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Working in Elder Care

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The conditions of elder care are an absolutely atrocity. That was true before COVID. Hell, that was true for decades before COVID. Workers often labor at multiple facilities–which materially contributed to the early death toll–for very low wages. Given that these are our older family members, it’s amazing that we allow this to happen, except it’s not because this is America. To say the least, I wanted to link to this Times story about workers in my home town of Springfield, Oregon dealing with this horror.

Last winter, workers at a memory care facility in western Oregon decided they were done watching the residents suffer. Conditions at the Rawlin at Riverbend, a 72-bed home in Springfield, were horrific because of critically low staffing and a lack of training. Elderly residents screamed from their rooms for assistance, and workers had to make the kinds of decisions that people are forced to make in war: Do you take precious time to do emergency wound care, even though you aren’t quite sure how, knowing that it means other residents might sit in their own feces for hours or trip and fall in the hallways? Do you stop to feed a resident who has trouble swallowing, knowing that others may not be fed if you do?

According to workers, Onelife, the company that operated the Rawlin, did not provide enough staff to properly care for the dozens of residents with dementia and other serious health problems. Around 20 residents died in about two months, from mid-November 2020 to mid-January 2021, only six of them from Covid. Many of the other deaths, caregivers believe, could have been prevented with better treatment.

Families of the residents, who often serve as a second pair of eyes on an industry prone to neglect, were mostly unable to enter the Rawlin for months because of Covid, so the added pressure to staff the home properly disappeared. After the facility lost its on-site registered nurse, Onelife temporarily replaced her with a regional nurse who visited the premises a few days a week and otherwise had to be reached by phone.

So they unionized, with SEIU Local 503, which is the big local in Oregon. But they had to deal with the horrors of the anti-union industrial complex to do so.

I waited to see if Onelife would hire a union buster. Onelife was founded by a former doctor named Greg Falk and his son, Zack. In 2016, Greg Falk agreed to give up his medical license after the Oregon Medical Board found that he had engaged in “unprofessional or dishonorable conduct” and “gross or repeated negligence.” (Zack Falk said that his father “chose to retire rather than engage in a lengthy and expensive defense of his practice.”) In 2017, Greg Falk opened the Rawlin with Zack, who became the chief executive of Onelife.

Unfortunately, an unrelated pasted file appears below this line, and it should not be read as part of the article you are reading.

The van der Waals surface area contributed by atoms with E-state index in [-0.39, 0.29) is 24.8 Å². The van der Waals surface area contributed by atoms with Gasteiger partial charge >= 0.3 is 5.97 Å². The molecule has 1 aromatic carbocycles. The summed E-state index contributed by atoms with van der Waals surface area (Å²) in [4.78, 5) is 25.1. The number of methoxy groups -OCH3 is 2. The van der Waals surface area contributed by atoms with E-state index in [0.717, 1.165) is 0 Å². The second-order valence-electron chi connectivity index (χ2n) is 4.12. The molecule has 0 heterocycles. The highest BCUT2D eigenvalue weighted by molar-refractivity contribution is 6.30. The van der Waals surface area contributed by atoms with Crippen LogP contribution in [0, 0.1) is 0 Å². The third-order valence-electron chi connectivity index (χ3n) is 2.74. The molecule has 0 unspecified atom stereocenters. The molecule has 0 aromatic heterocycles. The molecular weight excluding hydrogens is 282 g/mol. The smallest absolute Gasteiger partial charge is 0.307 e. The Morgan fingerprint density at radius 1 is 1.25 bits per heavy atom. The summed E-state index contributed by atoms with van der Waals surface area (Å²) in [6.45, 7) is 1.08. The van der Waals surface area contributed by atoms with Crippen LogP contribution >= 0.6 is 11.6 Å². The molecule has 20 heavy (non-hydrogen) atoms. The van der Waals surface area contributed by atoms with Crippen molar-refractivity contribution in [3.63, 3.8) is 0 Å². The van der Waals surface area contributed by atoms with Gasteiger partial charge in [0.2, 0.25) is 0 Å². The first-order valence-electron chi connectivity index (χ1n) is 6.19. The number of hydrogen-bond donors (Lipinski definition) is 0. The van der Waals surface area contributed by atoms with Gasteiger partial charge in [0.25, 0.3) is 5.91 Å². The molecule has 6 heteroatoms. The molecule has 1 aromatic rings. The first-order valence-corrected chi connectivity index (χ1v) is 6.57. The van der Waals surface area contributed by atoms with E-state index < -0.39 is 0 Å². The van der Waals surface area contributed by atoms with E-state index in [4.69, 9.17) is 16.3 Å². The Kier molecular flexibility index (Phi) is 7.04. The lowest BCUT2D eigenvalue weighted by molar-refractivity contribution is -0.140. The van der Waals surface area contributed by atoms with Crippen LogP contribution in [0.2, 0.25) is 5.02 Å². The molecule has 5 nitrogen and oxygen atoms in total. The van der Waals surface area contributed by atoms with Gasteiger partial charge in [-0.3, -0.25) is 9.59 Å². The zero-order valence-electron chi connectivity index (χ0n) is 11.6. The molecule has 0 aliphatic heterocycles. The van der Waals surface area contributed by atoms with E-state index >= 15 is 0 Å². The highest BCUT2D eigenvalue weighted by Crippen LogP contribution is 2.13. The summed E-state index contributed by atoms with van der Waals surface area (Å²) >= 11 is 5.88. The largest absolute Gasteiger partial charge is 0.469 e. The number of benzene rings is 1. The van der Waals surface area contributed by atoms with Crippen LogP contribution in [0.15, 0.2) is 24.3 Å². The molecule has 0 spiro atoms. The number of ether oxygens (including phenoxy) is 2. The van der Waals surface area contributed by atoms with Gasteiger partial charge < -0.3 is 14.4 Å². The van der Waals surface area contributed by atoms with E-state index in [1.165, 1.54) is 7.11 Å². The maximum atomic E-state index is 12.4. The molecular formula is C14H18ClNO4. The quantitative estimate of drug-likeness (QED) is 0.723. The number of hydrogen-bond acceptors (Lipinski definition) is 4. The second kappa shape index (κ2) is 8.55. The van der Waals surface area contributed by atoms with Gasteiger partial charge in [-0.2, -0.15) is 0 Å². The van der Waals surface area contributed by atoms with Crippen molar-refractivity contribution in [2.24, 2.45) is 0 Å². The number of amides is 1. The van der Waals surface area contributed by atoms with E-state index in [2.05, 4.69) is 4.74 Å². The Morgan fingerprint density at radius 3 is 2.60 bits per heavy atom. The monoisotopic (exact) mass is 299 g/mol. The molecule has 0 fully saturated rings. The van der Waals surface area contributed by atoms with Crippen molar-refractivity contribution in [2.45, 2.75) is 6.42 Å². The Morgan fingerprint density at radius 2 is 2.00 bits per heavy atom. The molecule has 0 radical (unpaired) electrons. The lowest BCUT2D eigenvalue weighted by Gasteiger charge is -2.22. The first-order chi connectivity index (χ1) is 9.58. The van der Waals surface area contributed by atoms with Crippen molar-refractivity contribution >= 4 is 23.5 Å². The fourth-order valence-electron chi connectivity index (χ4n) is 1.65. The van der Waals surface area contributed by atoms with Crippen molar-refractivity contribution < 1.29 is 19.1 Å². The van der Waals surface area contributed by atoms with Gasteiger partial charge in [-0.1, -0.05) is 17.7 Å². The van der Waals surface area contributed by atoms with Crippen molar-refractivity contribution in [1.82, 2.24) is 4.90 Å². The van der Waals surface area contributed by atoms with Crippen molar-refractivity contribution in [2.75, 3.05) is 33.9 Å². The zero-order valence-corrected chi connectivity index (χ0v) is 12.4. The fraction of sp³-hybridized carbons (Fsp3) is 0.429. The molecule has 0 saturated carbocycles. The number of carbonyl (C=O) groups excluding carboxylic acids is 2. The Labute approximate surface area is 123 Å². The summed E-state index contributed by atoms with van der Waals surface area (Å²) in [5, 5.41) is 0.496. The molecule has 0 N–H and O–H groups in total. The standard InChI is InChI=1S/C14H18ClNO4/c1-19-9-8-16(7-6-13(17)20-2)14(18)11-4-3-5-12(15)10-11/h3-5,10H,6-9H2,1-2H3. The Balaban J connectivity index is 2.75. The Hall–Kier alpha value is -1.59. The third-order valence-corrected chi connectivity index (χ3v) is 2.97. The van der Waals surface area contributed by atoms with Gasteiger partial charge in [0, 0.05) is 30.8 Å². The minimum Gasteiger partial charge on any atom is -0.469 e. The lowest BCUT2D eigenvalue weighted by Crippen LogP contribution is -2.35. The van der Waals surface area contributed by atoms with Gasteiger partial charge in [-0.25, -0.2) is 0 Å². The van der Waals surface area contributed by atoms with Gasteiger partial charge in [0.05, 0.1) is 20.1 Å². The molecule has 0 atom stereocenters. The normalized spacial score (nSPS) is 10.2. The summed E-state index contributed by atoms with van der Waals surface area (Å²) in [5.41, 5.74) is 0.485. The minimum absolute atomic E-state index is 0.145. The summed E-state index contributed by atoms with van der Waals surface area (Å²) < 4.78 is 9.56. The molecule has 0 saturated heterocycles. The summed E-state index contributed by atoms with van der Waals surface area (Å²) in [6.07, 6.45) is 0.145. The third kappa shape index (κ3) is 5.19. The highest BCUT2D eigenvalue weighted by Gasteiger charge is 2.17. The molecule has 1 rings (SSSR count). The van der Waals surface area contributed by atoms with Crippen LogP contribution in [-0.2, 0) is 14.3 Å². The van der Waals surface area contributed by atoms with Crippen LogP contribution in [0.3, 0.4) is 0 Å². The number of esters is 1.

I knew the Falks had money — Greg Falk and his wife had purchased a $6.25 million house the previous year — but Onelife was a relatively small operation, with four facilities in Oregon, all of which receive Medicaid funding. I had thought Onelife might be unwilling to spend big on a union buster. I was wrong.

Soon enough, a white catering tent popped up in the Rawlin parking lot. Inside the tent was a man who had come to “educate” workers about unions. He was sent by a national consulting firm renowned for its anti-union zeal. A form filed by the firm later showed that Onelife paid the company $3,500 a day plus expenses. The tent, free food for workers, hotel and rental car for the consultant could have added $1,000 more a day.

A union buster’s pitch is almost always the same: Unions are corrupt and will take your money. Nothing will change anyway. Unions were important back in the day, but we don’t need them now. Often a worker is trotted out to describe a bad experience they had with a union elsewhere. Sometimes there’s an email from the company saying an anti-union employee had their tires slashed, and that they respect employees’ right to organize but can’t condone violence, which is occasionally followed by a tearful female manager claiming to have received death threats at her home.

Over the last several years, our understanding of power imbalances in the workplace around sexual harassment has grown enormously; our understanding of such imbalances when it comes to organizing has not. In higher-wage sectors, where career opportunities hinge on recommendations, workers are held hostage through their reputations. In lower-wage industries, simple things like a schedule change can upend the life of an employee, particularly a single parent dependent on child care. Free food provided by union busters may not seem like much of an inducement to vote down a union, but for workers who live in poverty like some of those at the Rawlin, food insecurity was real.

Given that my parents are in their 70s and still live in my childhood home, I really, really, really want senior care workers to be organized into the strongest union possible.

But what I really want–even more than more unions–is for the nation to learn a bunch about elder care after Covid. Because it was disaster from all angles. You know what was truly terrible? Taking 85 year old senior care patients and telling them they can’t see their families for a year because they might die of Covid. I would rather die of Covid than not see anyone for a year. The disaster is very much because of the evils of capitalism. But even liberal governance measures were very harmful for these people. Safety isn’t just about not dying. It’s about life being worth living. People aren’t made for not seeing other people. All future crises need to keep this in mind. Otherwise, just give me some pills to kill myself when I am 85.

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